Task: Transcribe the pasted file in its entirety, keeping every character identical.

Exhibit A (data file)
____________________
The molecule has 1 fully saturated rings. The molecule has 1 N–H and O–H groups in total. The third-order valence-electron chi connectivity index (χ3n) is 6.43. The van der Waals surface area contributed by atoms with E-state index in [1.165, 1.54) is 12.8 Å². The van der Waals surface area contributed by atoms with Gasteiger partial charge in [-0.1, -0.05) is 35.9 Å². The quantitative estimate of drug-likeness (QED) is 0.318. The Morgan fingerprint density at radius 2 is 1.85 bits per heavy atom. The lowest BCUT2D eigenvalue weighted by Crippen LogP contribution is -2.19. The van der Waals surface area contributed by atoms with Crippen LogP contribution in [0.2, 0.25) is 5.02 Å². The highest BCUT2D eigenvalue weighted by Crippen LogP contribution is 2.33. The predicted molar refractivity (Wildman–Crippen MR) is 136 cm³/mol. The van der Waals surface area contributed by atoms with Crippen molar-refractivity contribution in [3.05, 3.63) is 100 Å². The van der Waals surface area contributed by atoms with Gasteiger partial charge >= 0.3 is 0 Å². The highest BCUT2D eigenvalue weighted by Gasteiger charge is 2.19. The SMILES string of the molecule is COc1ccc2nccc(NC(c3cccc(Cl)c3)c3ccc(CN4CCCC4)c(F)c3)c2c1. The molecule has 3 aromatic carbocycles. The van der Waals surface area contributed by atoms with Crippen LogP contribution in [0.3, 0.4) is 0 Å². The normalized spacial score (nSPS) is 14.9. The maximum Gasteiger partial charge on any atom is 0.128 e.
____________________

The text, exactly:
The molecule has 1 fully saturated rings. The molecule has 1 N–H and O–H groups in total. The third-order valence-electron chi connectivity index (χ3n) is 6.43. The van der Waals surface area contributed by atoms with E-state index in [1.165, 1.54) is 12.8 Å². The van der Waals surface area contributed by atoms with Gasteiger partial charge in [-0.1, -0.05) is 35.9 Å². The quantitative estimate of drug-likeness (QED) is 0.318. The Morgan fingerprint density at radius 2 is 1.85 bits per heavy atom. The lowest BCUT2D eigenvalue weighted by Crippen LogP contribution is -2.19. The van der Waals surface area contributed by atoms with Crippen LogP contribution in [0.2, 0.25) is 5.02 Å². The highest BCUT2D eigenvalue weighted by Crippen LogP contribution is 2.33. The predicted molar refractivity (Wildman–Crippen MR) is 136 cm³/mol. The van der Waals surface area contributed by atoms with Crippen molar-refractivity contribution in [3.05, 3.63) is 100 Å². The van der Waals surface area contributed by atoms with Gasteiger partial charge >= 0.3 is 0 Å². The highest BCUT2D eigenvalue weighted by Gasteiger charge is 2.19. The SMILES string of the molecule is COc1ccc2nccc(NC(c3cccc(Cl)c3)c3ccc(CN4CCCC4)c(F)c3)c2c1. The molecule has 3 aromatic carbocycles. The van der Waals surface area contributed by atoms with Crippen LogP contribution in [0.3, 0.4) is 0 Å². The normalized spacial score (nSPS) is 14.9. The maximum Gasteiger partial charge on any atom is 0.128 e.